KOLKATA, India, Nov. 10, 2013–The age-old Armenian community of Kolkata (Calcutta) gathered today behind the closed doors of the Armenian Holy Church of Nazareth to elect a new committee that would manage the assets of the church which runs into millions of dollars.
Every four years the community meets at a general meeting to elect a committee that would manage the affairs of the community. This year’s election was remarkable as some Armenians were left behind the closed gates of the church.
“At about 10 am we arrived at the church and found the gates locked. We were denied entry,” said Anthranick Khachatourian, one of the Armenians kept out of the meeting. Khachatourian is a Kolkata-born Armenian who was baptized at the Armenian Holy Church of Nazareth. He is currently involved with NGOs in Kolkata and Jharkand.
“What is going on here is genocide without the killing,” said Khachatourian. “It is a well-concieved plan to wipe out our community. They have shut down the Davidian Girls School in the name of repairs and the doors of our Armenian clubs are always closed. The church seems to have money for the Hindus, the Anglo-Indians and the Buddhists, while the local poor Armenians are left neglected,” said Khachatourian, who said he wasn’t allowed entry because the committee knew he would expose them.
“At about 10:30 am, thirty minutes before the general meeting a truck full of some 40 young thugs arrived at the scene and threatened to beat us up,” said Max Khachadourian, Anthranick’s father who was also left out of the meeting. He said the thugs had said that the church authorities had called them to the scene and promised them refreshments for their services. There was also a big contingent of police force called at the scene. “Why did the church authorities have to bring around 50 policemen and policewomen against three Armenians? Were we such a danger to them?” questioned Max, who said the police had told them that they had orders to arrest them, if they tried getting in.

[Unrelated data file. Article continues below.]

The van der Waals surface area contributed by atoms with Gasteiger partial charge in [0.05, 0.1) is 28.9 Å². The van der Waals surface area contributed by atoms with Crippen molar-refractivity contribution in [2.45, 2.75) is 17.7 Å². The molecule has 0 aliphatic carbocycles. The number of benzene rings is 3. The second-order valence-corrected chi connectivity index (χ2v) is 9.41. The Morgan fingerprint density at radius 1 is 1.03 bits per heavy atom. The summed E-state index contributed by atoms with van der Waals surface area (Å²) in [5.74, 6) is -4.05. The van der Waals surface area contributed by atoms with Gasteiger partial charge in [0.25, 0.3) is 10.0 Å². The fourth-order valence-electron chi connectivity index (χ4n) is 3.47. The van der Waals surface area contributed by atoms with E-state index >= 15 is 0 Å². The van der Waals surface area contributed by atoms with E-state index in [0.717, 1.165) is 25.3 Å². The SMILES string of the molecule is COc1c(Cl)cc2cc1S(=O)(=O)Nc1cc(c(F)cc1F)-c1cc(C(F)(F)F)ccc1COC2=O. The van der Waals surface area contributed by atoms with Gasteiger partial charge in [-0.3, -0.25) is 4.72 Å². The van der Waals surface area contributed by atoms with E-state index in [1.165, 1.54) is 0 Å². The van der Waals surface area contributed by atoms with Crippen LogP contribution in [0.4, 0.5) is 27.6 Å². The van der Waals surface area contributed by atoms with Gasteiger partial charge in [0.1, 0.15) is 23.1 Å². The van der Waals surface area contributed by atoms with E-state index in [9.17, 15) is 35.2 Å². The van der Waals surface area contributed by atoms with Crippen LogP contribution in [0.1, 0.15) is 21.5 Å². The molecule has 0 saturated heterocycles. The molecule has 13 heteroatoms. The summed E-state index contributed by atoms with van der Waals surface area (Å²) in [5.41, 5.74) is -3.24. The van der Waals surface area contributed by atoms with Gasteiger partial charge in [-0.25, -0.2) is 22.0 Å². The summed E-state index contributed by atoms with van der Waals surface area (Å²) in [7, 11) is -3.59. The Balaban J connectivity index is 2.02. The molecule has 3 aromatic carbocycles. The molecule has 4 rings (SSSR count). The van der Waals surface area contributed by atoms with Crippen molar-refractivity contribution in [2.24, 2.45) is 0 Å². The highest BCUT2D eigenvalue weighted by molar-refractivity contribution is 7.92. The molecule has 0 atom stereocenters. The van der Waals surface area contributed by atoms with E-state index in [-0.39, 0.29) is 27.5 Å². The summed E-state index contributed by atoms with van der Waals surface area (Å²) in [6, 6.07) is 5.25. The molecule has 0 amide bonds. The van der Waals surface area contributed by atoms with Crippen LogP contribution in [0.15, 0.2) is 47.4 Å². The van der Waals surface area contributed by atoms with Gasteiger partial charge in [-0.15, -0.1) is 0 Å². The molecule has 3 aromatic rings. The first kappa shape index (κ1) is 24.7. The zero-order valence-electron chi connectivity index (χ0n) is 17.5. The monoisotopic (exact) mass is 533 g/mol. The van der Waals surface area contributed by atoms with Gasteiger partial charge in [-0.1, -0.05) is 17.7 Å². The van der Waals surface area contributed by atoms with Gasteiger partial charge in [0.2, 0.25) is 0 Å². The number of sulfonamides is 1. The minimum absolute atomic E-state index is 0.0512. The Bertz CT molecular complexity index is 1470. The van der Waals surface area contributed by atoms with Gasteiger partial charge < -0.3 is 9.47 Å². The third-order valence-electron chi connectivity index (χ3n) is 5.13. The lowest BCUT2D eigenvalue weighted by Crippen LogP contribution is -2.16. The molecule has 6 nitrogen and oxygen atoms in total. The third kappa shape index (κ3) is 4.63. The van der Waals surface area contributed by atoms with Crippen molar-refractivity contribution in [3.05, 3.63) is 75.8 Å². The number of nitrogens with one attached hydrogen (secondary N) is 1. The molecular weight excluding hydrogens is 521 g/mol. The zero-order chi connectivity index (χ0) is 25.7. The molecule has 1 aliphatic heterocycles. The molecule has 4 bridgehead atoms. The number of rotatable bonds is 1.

Margaret Sarkies-Keller was also not allowed to the meeting. She said she was informed that she did not have the right to be present at the meeting and to vote. “I am a full-blooded Armenian and my father Charles (Chacha) Sarkies served this church for 30 years until his death in 2011. I was baptized in this very church and they won’t let me in,” said Sarkies-Keller who is an Australian citizen but has a Person of Indian Origin (PIO) card. She also alleged that she had received threats from the thugs called by the church committee.
“They did not offer appropriate care to my father when he was sick,” said a tearful Sarkies-Keller. “He was totally neglected and died with bed-sores all over his body. I will never forgive them,” she said and added that she wanted to restore dignity and respect in the community.
Calling the elections null and void, Sonia John, the former chairperson of the church, expressed her dissatisfaction about the state of affairs. “People like the clergy and the Armenian teachers who were not entitled to vote had been brought in to ensure that they win,” said Sonia John, who was not allowed entry to the previous general body meeting in 2009 on the grounds that she wasn’t Armenian. The wardens had brought a case against her regarding her Armenian identity in the Calcutta High Court which she won. That is why she wasn’t stopped from taking part this year.
The three Armenians have filed a complaint at the local police station and have no intention of letting the matter go.
“We are going to stay and fight these people. We need to make sure our community is looked after and taken care off. All the money left by the benevolent Armenians are for the local Armenians. We want to make sure they get what is rightfully theirs. What is happening now is disgraceful and an insult to the rich legacy our forefathers left behind in this country. We may have lost this battle today, but the war to revive our community is still on,” said Khachatourian.
By late Sunday, Nov. 10, the Armenian church committee could not be contacted regarding the above allegations.